Piano faculty Alvin Zhu felt extremely fortunate to grow up surrounded by music. Both his parents played in the West Virginia Symphony in the U.S., his father a violist and his mother, a cellist. Some of his earliest memories were of running around concert halls where the symphony toured, while they were rehearsing. Zhu’s early piano training began at age four with his grandmother and mother, while his violin training began the year after with his father. His grandmother was a pedagogy lecturer at the Central Conservatory, specializing in early piano training. Zhu juggled both instruments until the age of 18, when he went to Juilliard for his undergraduate studies in piano.
One of his biggest influences later on was his grandfather and renowned pianist Zhu Gong Yi. (朱工一先生). As a Fulbright scholar, Zhu pursued research on his grandfather’s pianistic influence in China. Zhu Gong Yi, was one of China's first pioneers in piano education and piano performance. He was the former chair of the piano department at the Central Conservatory of Music in Beijing from 1982-1986, and a professor at the conservatory since its founding in 1949. His grandfather’s piano teacher was Mario Paci, a famous Italian conductor and pianist whose teaching legacy can be traced back to Beethoven. His grandfather was also a conductor and composer in charge of several performing arts troupes. His multifaceted musical career brought to light a new attention to sound, imagination, and piano technique. While completing his doctoral studies at Juilliard, Zhu found great inspiration through the research of his grandfather. He shared more on his passion for piano, his musical journey, and life in Tianjin.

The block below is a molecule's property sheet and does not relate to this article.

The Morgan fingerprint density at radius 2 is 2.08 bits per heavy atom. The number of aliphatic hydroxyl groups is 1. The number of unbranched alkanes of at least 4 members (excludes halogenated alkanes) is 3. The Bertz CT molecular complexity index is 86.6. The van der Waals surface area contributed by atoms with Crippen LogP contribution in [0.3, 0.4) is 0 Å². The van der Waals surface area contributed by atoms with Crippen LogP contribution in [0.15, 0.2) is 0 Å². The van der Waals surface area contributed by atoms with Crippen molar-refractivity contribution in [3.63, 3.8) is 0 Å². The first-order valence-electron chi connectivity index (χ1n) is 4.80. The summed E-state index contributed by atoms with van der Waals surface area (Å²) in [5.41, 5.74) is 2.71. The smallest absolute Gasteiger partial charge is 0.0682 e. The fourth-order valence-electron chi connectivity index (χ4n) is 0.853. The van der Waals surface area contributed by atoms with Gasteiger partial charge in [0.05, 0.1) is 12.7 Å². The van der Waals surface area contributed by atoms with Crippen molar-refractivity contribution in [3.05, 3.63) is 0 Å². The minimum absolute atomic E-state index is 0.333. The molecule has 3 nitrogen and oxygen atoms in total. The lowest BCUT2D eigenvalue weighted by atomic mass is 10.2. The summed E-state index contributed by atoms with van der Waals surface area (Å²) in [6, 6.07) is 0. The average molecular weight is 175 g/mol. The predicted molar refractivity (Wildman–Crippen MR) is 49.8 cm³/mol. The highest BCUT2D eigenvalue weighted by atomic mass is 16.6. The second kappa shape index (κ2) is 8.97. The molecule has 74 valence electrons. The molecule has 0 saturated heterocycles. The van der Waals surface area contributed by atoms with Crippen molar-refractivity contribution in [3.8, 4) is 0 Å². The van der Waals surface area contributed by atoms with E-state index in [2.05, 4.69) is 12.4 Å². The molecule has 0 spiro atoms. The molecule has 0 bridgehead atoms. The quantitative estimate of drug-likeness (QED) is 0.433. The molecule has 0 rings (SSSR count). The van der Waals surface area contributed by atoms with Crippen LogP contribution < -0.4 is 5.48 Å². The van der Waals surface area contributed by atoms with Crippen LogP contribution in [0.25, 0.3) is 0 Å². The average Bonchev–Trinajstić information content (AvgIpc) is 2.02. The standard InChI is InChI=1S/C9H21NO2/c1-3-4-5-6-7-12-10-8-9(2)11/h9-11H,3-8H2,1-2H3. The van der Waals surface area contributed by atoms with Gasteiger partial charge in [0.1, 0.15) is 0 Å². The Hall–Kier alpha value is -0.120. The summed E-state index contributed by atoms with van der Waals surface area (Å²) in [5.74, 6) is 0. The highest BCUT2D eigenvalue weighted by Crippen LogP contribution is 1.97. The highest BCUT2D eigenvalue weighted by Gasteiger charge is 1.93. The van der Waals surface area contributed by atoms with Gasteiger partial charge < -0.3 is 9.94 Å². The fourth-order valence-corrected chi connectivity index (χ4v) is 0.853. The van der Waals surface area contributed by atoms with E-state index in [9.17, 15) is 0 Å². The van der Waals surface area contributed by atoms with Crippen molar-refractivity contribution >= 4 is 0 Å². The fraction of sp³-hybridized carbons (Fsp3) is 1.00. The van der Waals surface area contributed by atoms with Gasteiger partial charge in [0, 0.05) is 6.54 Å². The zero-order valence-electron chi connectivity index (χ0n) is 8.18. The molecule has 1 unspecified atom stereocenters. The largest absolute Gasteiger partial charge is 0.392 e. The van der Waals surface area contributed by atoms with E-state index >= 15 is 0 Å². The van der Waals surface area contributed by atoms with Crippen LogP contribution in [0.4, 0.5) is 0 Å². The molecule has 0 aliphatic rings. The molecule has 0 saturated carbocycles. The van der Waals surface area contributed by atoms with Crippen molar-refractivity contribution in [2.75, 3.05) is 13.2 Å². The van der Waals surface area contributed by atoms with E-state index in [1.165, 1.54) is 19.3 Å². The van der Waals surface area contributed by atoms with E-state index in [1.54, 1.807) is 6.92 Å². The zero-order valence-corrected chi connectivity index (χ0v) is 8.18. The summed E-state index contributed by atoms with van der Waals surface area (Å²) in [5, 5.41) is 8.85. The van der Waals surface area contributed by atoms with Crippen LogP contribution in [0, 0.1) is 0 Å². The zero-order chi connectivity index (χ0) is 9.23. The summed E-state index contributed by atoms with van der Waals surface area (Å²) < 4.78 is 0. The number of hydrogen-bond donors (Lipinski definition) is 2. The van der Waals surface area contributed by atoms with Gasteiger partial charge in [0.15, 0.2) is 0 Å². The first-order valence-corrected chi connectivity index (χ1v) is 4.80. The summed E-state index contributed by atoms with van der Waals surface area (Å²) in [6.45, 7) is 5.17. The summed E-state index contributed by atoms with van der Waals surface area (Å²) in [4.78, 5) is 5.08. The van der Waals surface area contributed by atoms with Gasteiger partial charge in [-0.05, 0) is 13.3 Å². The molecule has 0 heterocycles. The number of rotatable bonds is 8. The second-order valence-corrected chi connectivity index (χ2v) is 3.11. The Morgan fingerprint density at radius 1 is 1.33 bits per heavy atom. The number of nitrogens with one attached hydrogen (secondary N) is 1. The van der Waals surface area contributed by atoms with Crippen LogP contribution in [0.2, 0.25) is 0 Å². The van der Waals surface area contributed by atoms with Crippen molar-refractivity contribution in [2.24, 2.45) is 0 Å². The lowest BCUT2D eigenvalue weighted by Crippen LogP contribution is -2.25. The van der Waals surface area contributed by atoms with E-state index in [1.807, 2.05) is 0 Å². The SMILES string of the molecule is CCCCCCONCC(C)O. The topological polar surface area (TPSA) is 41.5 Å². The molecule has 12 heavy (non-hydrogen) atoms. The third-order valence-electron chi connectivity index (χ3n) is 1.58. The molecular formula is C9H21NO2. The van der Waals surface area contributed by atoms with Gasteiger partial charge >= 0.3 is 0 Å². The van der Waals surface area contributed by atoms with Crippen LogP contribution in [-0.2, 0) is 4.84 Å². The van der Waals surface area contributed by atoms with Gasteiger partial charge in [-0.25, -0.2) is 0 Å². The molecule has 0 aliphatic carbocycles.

How did you discover your passion for the piano?
I discovered my real passion for music relatively late, when I was around 17 years old. Up until then, I thought of piano and violin as hobbies. The most important thing I learned as a very young pianist was never giving up. While my grandmother and mother may have been my first critics, my father was always my first fan! He always stressed the importance of encouragement and positivity in learning. Not only were my parents providing musical inspiration, but they also supported me every step of the way. To a child, nothing is more important than support. For that, I am eternally grateful.
When did you start taking music seriously as a profession?
My parents never pushed me to become a musician and I always thought of being some sort of scientist, engineer, or maybe even a doctor because I excelled in calculus, biology, chemistry, and physics. But everything changed in 2007 when I was selected as a Jack Kent Cooke Young Artist for National Public Radio's (NPR) "From the Top" radio show, hosted by celebrated pianist Christopher O'Riley. Not only did I get to perform live on the show, which broadcast throughout the U.S., I was also awarded a $10,000 scholarship to further my musical career. I used some of the scholarship to apply for the Aspen Music Festival, and attended the festival the summer before my senior year of high school. The festival was where I first met Veda Kaplinsky, chair of piano at Juilliard, who recommended that I audition for Juilliard in my senior year. After working with her for 4 weeks at Aspen, I made up mind to audition in March of 2009. That summer was a turning point in my life because it was the first time that I wanted to be a musician and not anything else. At Juilliard, I went on to study with Veda for a total of 11 years.
You taught music history and music theory at Juilliard, and now you are teaching music history at Tianjin Juilliard. What’s your approach to teaching?